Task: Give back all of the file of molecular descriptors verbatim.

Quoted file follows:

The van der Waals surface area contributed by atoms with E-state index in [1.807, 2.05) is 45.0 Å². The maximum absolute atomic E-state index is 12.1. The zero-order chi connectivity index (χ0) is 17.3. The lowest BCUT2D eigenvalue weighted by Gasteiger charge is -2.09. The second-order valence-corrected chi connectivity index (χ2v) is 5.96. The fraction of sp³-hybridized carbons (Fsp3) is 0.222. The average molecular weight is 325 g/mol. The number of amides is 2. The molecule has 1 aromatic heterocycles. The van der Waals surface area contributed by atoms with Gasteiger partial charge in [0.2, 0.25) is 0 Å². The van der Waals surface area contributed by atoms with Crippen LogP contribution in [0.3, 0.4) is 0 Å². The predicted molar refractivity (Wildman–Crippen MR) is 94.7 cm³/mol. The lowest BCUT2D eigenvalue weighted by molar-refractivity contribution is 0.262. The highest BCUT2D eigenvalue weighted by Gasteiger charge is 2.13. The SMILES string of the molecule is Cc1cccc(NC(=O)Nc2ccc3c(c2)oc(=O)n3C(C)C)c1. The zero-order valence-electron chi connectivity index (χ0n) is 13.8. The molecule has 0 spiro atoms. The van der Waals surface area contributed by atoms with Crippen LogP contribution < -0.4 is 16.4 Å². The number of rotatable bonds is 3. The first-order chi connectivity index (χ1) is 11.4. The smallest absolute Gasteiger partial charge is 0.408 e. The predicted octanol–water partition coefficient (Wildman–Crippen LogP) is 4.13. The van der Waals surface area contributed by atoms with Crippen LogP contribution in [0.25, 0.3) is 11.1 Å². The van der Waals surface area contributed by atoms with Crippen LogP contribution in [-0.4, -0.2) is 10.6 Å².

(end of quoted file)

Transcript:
The van der Waals surface area contributed by atoms with E-state index in [1.807, 2.05) is 45.0 Å². The maximum absolute atomic E-state index is 12.1. The zero-order chi connectivity index (χ0) is 17.3. The lowest BCUT2D eigenvalue weighted by Gasteiger charge is -2.09. The second-order valence-corrected chi connectivity index (χ2v) is 5.96. The fraction of sp³-hybridized carbons (Fsp3) is 0.222. The average molecular weight is 325 g/mol. The number of amides is 2. The molecule has 1 aromatic heterocycles. The van der Waals surface area contributed by atoms with Gasteiger partial charge in [0.2, 0.25) is 0 Å². The van der Waals surface area contributed by atoms with Crippen LogP contribution in [0.3, 0.4) is 0 Å². The predicted molar refractivity (Wildman–Crippen MR) is 94.7 cm³/mol. The lowest BCUT2D eigenvalue weighted by molar-refractivity contribution is 0.262. The highest BCUT2D eigenvalue weighted by Gasteiger charge is 2.13. The SMILES string of the molecule is Cc1cccc(NC(=O)Nc2ccc3c(c2)oc(=O)n3C(C)C)c1. The zero-order valence-electron chi connectivity index (χ0n) is 13.8. The molecule has 0 spiro atoms. The van der Waals surface area contributed by atoms with Crippen LogP contribution < -0.4 is 16.4 Å². The number of rotatable bonds is 3. The first-order chi connectivity index (χ1) is 11.4. The smallest absolute Gasteiger partial charge is 0.408 e. The predicted octanol–water partition coefficient (Wildman–Crippen LogP) is 4.13. The van der Waals surface area contributed by atoms with Crippen LogP contribution in [0.25, 0.3) is 11.1 Å². The van der Waals surface area contributed by atoms with Crippen LogP contribution in [-0.4, -0.2) is 10.6 Å².